to lock them in.
The poles are extremely adjustable, and I cannot imagine a person who
would be too tall or short for them.
March 3, 2009
Year of manufacture: 2008
nbsp Manufacturer Measured
Weight (per pole) 1 lb 2 oz (7.98 kg) 1 lb 0 oz (0.45 kg)
Compact dimensions 26 in (66 cm) 27.5 in (70 cm)
Extended dimensions 54 in (137 cm) 58.5 in (149 cm)
The tag says 7.98 kg, but I have no idea where that came from! On the
website the conversion is done correctly. My dimensions are measured
from the bottom of the rubber tip to the top of the handle.
The poles are black with a white and silver arrow-type pattern
pointing away from the Mountainsmith logo and the model name, which
are written around the middle. They have three parts and are made of
carbon-wrapped aluminum (according to the tag). The middle section has
inch markers between 47 and 57 and a picture to show the antishock
mechanism, connecting screws that have springs attached to them. The
top and middle sections have arrows to show the direction to turn to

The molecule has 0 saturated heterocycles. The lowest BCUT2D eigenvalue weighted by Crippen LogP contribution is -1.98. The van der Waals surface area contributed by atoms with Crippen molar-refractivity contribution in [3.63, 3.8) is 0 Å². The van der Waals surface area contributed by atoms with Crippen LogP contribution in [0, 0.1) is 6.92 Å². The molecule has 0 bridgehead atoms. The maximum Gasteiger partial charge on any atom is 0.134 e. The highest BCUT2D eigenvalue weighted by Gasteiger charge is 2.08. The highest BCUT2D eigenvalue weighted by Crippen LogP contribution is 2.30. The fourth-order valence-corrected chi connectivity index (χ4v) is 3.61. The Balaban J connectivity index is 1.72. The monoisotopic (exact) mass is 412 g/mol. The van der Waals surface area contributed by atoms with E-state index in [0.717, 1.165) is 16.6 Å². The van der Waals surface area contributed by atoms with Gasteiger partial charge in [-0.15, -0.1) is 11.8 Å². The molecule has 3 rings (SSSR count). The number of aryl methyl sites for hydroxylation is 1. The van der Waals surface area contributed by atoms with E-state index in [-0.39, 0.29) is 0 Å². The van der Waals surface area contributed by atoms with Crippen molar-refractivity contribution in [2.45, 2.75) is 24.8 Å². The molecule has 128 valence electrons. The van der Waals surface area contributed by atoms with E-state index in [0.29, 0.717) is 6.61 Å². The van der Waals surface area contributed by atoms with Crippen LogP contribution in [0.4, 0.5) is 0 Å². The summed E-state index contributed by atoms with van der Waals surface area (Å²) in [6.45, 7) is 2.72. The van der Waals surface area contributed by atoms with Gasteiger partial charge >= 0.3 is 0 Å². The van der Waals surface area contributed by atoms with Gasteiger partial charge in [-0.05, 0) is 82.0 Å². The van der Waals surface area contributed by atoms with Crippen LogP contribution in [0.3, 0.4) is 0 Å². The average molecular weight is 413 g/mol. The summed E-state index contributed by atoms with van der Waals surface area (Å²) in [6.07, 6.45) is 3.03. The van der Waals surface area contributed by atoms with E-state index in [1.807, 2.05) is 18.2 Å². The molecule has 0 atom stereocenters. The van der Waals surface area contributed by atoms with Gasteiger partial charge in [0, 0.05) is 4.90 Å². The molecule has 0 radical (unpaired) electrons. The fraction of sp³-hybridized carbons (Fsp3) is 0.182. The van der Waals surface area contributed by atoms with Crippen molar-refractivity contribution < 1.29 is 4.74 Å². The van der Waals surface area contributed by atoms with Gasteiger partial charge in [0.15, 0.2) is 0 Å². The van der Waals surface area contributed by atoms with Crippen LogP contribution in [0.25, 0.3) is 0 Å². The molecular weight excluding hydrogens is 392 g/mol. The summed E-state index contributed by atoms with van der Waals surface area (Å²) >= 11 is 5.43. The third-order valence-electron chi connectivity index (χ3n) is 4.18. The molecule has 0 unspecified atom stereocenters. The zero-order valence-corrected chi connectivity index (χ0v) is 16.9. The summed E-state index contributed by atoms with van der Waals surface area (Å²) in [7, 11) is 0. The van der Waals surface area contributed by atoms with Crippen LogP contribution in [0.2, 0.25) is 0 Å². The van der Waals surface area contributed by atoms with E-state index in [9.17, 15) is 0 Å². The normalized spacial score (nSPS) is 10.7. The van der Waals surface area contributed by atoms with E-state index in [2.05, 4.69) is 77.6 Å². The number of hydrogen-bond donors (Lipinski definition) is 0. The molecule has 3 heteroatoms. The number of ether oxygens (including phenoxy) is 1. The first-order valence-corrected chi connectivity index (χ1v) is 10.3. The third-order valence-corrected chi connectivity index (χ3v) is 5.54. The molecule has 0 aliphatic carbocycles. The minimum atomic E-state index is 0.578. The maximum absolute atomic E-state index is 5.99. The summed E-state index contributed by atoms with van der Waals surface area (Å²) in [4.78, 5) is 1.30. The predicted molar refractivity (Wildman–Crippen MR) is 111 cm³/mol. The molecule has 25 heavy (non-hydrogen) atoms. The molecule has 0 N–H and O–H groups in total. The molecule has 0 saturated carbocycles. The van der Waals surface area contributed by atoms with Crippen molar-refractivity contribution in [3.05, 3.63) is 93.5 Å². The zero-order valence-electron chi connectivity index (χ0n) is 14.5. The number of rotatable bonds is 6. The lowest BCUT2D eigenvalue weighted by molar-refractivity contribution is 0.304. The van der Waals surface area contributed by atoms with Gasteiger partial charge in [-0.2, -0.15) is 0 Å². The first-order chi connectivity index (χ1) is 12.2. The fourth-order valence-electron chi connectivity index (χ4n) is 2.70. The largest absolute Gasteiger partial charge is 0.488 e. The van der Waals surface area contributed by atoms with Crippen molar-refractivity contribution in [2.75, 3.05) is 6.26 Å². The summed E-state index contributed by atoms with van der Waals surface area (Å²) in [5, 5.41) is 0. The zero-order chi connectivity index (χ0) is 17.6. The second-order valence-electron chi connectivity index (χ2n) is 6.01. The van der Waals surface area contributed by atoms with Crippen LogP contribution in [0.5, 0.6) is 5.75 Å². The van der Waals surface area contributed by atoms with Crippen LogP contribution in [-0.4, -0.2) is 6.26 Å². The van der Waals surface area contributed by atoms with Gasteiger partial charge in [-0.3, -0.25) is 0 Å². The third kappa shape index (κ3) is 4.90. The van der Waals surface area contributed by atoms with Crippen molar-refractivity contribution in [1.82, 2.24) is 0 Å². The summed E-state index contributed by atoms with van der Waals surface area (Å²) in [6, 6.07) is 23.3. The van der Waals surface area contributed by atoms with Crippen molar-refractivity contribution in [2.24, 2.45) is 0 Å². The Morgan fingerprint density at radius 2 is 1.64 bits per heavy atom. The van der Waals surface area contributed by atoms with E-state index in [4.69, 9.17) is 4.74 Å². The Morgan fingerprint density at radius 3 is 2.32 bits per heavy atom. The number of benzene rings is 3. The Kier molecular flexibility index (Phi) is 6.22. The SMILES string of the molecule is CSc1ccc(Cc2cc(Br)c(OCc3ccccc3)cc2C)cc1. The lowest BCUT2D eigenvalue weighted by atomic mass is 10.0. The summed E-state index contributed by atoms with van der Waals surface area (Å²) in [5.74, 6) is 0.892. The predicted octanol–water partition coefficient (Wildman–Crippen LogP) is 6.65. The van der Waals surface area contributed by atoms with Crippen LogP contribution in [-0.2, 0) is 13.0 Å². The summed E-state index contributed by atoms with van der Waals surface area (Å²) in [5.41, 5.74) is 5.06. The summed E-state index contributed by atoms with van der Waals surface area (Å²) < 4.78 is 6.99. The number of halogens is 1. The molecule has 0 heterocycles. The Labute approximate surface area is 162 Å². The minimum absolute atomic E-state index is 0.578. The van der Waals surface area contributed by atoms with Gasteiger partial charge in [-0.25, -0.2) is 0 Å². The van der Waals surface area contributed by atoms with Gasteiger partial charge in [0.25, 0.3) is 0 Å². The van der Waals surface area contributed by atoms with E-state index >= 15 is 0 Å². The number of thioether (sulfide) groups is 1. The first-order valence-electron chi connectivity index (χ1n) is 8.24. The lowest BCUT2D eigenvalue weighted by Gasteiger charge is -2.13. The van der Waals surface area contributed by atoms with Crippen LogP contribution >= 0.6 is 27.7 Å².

lock, and the middle and bottom sections have the words limit and stop
respectively at the maximum extent. The connectors between the
different parts of the poles are plastic, as are the ends and the
baskets (which are shipped attached to the wrist straps). The tips are
carbide and are covered with rubber boots which just push and pull off
and on. The handles are a fairly dark, mottled cork with small holes
near the top on each side which are filled with plastic on one side
but not the other. The empty hole is on the same side on each one. The
wrist straps are black with neoprene where the palm rests.
The poles come with one tag that contains the same information as the